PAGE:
Spacer and holding chamber devices facilitate optimal drug delivery to the lungs by making co-ordination of inhalation easier and decreasing the amount of drug deposited in the oropharynx which is subsequently swallowed. The performance of specific devices may vary according to the inhaled drug and specific pMDI used. With this in mind, the recently published European Medicines Agency guidelines recommend that the development of a pMDI should always include the testing of at least one specific named spacer [20]. The present study therefore investigated the effect of the Aerochamber PlusTM on lung deposition and systemic exposure to BDP/formoterol 100/6 µg pMDI.

It has been demonstrated that BDP given orally has minimal systemic absorption, and that inhaled BDP concentrations are not affected by charcoal block [21, 22]. These findings show that systemic concentrations of inhaled BDP are derived predominantly from pulmonary rather than gastro-intestinal absorption. In contrast, 17-BMP can be absorbed from both the pulmonary and gastro-intestinal route. 17-BMP absorption after oral administration is known to be relatively slow, with a tmax at 4 h. Furthermore, systemic 17-BMP concentrations from 0 to 30 min after inhalation are not affected by charcoal block, while there is a reduction at later time points, reflecting the effect of charcoal on the orally swallowed fraction and supporting the concept that the AUC(0,30 min) for 17-BMP derives predominantly from pulmonary absorption. This has also been proved for salbutamol [23]. We therefore used the AUC(0,30 min) as an indicator of pulmonary absorption in this study. We observed a reduction in 17-BMP and formoterol AUC(0,tlast) caused by charcoal block without the use of Aerochamber PlusTM. The AUC(0,30 min) results, used as an index of pulmonary absorption, did not change with charcoal block treatment, showing that the reduction in AUC(0,tlast) was due to the gastro-intestinal component. In contrast, there was an increase in AUC(0,30 min) for BDP, 17-BMP and formoterol when the Aerochamber PlusTM was used. This is indicative of increased pulmonary absorption. We would expect charcoal block to have minimal effect on AUC(0,30 min) after inhalation using the Aerochamber PlusTM, as it had little effect on this parameter without the spacer. Furthermore, our in vitro results indicate that the coarse fraction is almost completely retained by the Aerochamber PlusTM, with the amount of drug available for gastro-intestinal absorption when using this spacer being approximately 3%.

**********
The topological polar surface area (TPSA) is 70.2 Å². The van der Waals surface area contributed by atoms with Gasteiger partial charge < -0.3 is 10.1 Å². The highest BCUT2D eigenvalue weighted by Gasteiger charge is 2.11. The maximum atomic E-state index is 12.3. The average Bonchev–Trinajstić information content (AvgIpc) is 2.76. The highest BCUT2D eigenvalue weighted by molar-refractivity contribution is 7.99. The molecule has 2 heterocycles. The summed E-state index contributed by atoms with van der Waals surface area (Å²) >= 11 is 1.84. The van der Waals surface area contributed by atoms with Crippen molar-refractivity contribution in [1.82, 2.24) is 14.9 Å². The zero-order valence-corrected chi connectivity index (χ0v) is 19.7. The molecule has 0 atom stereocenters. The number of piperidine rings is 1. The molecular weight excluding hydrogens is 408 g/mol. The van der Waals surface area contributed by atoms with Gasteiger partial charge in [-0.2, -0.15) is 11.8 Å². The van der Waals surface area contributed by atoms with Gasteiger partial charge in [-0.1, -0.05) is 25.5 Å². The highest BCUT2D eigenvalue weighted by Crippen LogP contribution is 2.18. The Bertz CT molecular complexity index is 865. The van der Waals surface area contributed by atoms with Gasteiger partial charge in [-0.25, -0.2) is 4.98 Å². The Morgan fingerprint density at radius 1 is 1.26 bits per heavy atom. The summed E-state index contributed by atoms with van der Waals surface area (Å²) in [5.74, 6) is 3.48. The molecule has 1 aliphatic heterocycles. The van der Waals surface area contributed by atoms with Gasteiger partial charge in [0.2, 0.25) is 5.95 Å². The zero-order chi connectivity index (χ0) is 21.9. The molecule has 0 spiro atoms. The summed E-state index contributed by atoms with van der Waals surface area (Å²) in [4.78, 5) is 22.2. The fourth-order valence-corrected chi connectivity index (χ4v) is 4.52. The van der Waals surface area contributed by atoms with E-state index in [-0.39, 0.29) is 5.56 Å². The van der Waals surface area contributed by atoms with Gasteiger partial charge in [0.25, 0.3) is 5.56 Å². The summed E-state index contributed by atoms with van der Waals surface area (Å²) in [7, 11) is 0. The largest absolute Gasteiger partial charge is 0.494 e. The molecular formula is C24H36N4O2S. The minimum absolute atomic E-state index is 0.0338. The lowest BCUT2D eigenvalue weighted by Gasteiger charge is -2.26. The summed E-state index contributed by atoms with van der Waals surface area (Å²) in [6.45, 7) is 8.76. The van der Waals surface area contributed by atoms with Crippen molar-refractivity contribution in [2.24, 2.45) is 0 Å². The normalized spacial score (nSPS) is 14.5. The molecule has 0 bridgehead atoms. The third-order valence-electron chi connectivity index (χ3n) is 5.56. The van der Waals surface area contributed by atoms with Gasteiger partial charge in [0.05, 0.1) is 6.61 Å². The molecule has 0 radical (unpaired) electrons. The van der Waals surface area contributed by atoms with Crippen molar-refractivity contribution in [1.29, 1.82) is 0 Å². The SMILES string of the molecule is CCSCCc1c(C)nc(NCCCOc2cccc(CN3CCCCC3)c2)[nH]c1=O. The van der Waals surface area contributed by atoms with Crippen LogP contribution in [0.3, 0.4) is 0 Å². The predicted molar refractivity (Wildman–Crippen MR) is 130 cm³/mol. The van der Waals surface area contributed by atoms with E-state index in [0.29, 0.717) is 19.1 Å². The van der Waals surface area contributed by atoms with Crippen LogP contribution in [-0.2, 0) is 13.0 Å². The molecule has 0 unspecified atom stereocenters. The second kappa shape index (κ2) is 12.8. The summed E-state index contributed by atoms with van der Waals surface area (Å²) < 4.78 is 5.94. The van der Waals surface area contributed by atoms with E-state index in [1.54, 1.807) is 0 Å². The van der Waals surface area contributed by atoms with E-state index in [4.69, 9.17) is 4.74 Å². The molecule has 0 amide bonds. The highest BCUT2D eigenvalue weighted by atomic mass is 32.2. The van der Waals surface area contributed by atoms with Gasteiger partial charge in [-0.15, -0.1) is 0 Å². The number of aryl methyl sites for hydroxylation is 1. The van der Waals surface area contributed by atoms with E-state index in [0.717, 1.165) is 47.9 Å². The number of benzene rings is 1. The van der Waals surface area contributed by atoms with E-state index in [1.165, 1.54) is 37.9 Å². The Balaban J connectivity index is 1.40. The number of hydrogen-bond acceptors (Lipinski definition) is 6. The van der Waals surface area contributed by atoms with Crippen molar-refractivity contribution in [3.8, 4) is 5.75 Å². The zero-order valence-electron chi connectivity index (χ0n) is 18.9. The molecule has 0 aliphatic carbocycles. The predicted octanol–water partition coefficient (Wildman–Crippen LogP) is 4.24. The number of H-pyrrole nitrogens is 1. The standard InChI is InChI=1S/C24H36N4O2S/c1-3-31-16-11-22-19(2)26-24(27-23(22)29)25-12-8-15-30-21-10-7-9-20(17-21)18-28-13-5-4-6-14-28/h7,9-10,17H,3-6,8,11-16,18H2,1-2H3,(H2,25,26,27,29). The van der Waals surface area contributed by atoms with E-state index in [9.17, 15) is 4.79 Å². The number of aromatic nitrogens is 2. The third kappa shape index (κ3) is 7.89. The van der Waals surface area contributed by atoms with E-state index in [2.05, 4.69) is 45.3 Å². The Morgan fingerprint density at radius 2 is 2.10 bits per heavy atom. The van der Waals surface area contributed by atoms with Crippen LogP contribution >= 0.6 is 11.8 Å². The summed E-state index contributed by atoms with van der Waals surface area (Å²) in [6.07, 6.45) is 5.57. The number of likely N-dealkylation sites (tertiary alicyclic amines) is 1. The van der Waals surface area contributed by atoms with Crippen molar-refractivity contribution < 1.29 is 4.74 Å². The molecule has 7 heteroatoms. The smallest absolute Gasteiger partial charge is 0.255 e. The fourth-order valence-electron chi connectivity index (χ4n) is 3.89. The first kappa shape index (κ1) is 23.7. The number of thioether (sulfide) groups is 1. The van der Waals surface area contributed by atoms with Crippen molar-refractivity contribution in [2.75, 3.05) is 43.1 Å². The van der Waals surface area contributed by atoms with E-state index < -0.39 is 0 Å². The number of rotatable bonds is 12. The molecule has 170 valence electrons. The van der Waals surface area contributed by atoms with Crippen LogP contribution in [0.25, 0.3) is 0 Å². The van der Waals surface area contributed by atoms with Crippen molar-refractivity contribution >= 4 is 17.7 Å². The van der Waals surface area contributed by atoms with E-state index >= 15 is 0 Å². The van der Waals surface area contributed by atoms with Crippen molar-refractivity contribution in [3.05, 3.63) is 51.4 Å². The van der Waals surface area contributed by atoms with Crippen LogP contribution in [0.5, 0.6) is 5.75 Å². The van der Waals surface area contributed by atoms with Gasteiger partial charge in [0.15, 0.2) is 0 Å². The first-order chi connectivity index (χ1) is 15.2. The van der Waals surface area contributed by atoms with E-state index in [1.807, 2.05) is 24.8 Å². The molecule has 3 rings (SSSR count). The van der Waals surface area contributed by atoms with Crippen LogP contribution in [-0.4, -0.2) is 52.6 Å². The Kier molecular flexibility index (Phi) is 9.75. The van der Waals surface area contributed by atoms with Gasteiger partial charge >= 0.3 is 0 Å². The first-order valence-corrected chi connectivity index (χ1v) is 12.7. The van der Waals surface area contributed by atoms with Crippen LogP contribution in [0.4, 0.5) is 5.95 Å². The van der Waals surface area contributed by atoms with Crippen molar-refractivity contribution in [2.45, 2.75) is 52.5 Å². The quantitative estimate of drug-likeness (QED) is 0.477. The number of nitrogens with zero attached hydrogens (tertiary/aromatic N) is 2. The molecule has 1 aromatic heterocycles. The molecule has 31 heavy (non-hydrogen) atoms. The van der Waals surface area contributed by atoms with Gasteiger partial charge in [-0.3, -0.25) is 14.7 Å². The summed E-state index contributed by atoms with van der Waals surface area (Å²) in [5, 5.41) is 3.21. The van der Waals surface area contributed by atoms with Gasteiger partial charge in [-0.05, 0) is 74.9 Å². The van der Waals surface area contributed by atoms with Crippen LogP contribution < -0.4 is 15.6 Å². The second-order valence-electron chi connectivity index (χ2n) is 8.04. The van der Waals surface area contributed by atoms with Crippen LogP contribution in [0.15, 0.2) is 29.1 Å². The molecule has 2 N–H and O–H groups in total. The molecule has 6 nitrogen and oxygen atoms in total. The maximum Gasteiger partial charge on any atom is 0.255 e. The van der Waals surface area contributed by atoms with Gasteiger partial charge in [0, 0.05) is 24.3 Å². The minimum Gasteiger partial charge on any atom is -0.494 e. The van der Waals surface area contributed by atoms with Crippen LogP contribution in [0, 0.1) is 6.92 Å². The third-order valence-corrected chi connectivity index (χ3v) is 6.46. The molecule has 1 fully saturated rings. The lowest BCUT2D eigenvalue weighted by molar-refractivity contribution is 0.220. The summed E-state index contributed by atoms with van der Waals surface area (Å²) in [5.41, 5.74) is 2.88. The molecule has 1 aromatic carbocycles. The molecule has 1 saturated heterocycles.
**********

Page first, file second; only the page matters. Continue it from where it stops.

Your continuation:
Post hoc analysis showed that the use of AeroChamber Plus™ optimizes the lung deposition to a greater extent in subjects with lower AUC(0,30 min) values. These lower AUC(0,30 min) values could be due to an inadequate inhalation technique suggesting that the AeroChamber Plus™ overcomes low lung deposition due to poor inhalation technique.

The AeroChamber Plus™ did not increase the total systemic exposure to 17-BMP and formoterol measured by AUC(0,tlast). This was observed both in the whole population and also in the subgroup of subjects with the greatest increase in AUC(0,30 min) using the AeroChamber Plus™. This indicates that the increase in lung deposition by AeroChamber Plus™ is balanced by the decrease in the amount of drug swallowed and subsequently absorbed from the gut leading to no change in overall systemic exposure.

Mulrennan et al. [24] showed that differences in peak plasma concentration of ICS did not translate into differential hypothalamic-pituitary-adrenal (HPA) axis suppression. It would therefore be expected that the observed increases in plasma peak concentrations of 17-BMP with AeroChamber Plus™ would have little clinical relevance. A short duration of the rise of 17-BMP plasma concentrations in the first 30 min after inhalation would interfere only on the ‘fast reaction’ of the HPA-axis feedback mechanism giving a limited contribution to the overall suppression [25]. Additionally it is known that formoterol absorbed via the lungs in the systemic circulation is three-fold less potent, as regards to systemic effects, than orally absorbed formoterol [26] and that side effects are likely to be reduced with repeated dosing due to β2-adrenoceptor down-regulation [27, 28]. Again this evidence suggests that the increase in peak plasma formoterol concentrations due to the use of AeroChamber Plus™ are of limited clinical relevance.